Move along, gwailo. Nothing here for you.
You thought you had been to Hong Kong when you windowshopped at the designer boutiques in Tsim Sha Tsui, took the tram up to the Peak, and rode the Star Ferry, didn’t you?
Forget all that. That’s not Hong Kong. This is Hong Kong.
My name is Jack Shepherd, and these days I call Hong Kong home. I do that mostly because I have to call somewhere home. Otherwise, I’d have to admit I really don’t know what home means anymore. Sometimes I think I ought to get myself a shopping cart and just be done with it.
That sounds like somebody introducing himself at group therapy, doesn’t it? Maybe that’s what this story really amounts to. A bit of group therapy.
If it is, you must be the group, and it’s my turn to talk, so just shut up and listen.
Not long ago I was a partner in one of Washington DC’s most powerful and politically connected law firms. Then, on not much more than a passing whim, I chucked all that power and the prestige to become a professor at the Sasin Institute of Business at Chulalongkorn University in Bangkok. But that was several years ago, and a lot has happened since then. These days I work by myself practicing law again, or something more or less like it, in a one-room office above a Hong Kong noodle shop. That’s not a career path most people would be proud of, but I try not to dwell on it.
When I was a lawyer in Washington, I had a reputation as a master at creating international structures and using them to manipulate large sums of money. A lot of people called me an expert on money laundering, which didn’t sound too good, so I usually tried to find another way to put it. But no matter how I described what I did, it still came down to the same thing. I knew how to hide money, and I knew how to find money when somebody else hid it.
It’s a follow-the-money age, of course, so my counsel on the subject was much in demand. I made friends in powerful positions. I was even on occasion invited to dine at the White House mess with the staff of the President of the United States. Heady stuff. But I had recently been divorced and was a bit personally adrift, and even heady stuff can start to feel stale and routine when your outlook on the world is busy going sour.
That was exactly when an old friend who had retired from his law practice and become Dean of the Sasin Institute at Chulalongkorn University called. He asked me to come to Bangkok, join his faculty, and teach international business to graduate students from all around Asia. It would be an adventure, he said. It sounded like exactly the tonic I needed just then, and I accepted.
I soon discovered I had a knack for teaching. My lectures were popular and it was fun to tell war stories about my battles in the world’s commercial jungles to an audience of students who had no choice but to pretend to enjoy them. Soon I became a respected member of the faculty at Chula and began to pick up a few consulting gigs on the side. I even found myself a beautiful Italianborn girlfriend, a woman who would later become my wife, and together Anita and I moved into one of Bangkok’s toniest apartment buildings.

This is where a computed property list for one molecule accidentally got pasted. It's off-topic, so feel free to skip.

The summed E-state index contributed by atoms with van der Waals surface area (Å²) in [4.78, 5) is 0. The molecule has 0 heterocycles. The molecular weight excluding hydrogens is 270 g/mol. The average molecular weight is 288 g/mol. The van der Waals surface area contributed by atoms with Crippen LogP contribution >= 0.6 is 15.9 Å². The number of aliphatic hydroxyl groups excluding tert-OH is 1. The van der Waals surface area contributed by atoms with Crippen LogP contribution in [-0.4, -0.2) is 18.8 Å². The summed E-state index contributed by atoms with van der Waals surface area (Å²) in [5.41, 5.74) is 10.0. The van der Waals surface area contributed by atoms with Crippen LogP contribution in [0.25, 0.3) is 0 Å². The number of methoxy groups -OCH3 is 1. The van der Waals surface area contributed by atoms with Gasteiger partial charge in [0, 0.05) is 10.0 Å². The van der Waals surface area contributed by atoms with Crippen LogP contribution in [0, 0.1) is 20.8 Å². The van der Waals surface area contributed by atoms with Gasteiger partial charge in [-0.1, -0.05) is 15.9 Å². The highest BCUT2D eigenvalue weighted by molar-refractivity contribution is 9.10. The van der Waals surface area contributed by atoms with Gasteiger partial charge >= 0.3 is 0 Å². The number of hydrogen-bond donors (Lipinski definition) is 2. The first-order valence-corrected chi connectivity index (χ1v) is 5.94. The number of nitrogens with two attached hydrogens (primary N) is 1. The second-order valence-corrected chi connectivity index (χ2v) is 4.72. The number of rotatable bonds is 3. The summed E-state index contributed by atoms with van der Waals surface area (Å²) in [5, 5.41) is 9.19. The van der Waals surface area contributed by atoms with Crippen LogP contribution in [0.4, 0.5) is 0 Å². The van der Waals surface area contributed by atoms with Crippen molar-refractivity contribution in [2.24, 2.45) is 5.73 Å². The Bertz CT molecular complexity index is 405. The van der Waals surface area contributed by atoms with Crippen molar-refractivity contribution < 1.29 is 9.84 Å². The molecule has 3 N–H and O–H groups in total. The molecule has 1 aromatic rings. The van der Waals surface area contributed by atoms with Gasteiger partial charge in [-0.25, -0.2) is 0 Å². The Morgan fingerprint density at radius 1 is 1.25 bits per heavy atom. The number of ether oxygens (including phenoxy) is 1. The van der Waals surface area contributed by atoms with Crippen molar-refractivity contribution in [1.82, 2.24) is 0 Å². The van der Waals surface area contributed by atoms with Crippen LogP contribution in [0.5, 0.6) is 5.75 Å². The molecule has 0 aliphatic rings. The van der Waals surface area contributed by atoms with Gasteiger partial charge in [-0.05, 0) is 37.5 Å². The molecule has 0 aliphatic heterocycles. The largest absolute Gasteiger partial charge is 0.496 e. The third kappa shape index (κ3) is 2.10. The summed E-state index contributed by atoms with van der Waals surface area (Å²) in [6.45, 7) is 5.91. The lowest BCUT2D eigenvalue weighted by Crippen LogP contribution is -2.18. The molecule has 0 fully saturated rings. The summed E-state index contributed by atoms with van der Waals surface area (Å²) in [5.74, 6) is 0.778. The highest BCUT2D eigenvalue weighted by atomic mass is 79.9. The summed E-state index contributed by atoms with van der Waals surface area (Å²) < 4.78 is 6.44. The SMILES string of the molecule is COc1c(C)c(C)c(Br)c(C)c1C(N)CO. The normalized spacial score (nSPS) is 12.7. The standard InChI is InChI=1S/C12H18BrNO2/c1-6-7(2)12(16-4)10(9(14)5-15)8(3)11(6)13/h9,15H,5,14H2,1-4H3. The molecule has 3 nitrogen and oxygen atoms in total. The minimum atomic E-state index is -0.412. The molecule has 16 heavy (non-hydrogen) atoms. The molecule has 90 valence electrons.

That was when things really began to move for me. Half the companies in Asia seemed to want an American academic on their board of directors, particularly one with big-time connections in Washington. Private clients all over the world began lining up to seek my counsel on money-laundering safeguards. There were piles of cash and there was personal prestige. There were private jets and there were suites at famous hotels. There was ego stroking on a massive scale. It was a great time. The best.
Today, on the other hand, is not a great time. Not the best.
I date the beginning of my fall to the day I became a reluctant player in a drama that at first seemed nothing but a harmless lark. An international fugitive who was only slightly less notorious than O. J. Simpson was living quite comfortably in Thailand under the protection of some bent politicians. But he was an American and he wanted to return to America, and he thought a White House pardon was exactly what he needed to sort everything out. He also thought I was his ticket to getting one.
The case became an international media sensation, and my involvement attracted worldwide attention. The elders of Chulalongkorn University were scandalized at my name being linked to such a notorious figure and they asked me to withdraw from the case. I didn’t see how I could. No matter who this man was, I had agreed to represent him, and walking away because he had become a personal inconvenience was something I couldn’t bring myself to do. So, with suitable doses of face saving all around, Chula and I parted company.
Finding myself suddenly cut loose from my job in a strange country was bad enough, but the gods had an even more savage blow in store for me.
Anita left me and went to Europe to live with her lover.
They say the husband is always the last to know, don’t they? I certainly was. And take it from me, there are few experiences more devastating to a man than discovering that the woman he loves, and the woman he thinks loves him, has someone she loves more.
I suppose I could have gone back to Washington when everything fell apart in Bangkok. Perhaps I should have gone back then. Although I doubt my old law firm would have wanted me, I could have found something to do.
So why didn’t I go back? Simple. I couldn’t face the humiliation.
I was Jack Shepherd, the man who charged off to sail the seas of international adventure. What was I supposed to do now? Admit that my boat had sunk and I was swimming back to shore? Fuck that.
A guy I knew in Hong Kong was taking a year off to sail a few seas of his own and he offered to let me live in his apartment while I got myself organized. I accepted without a second thought.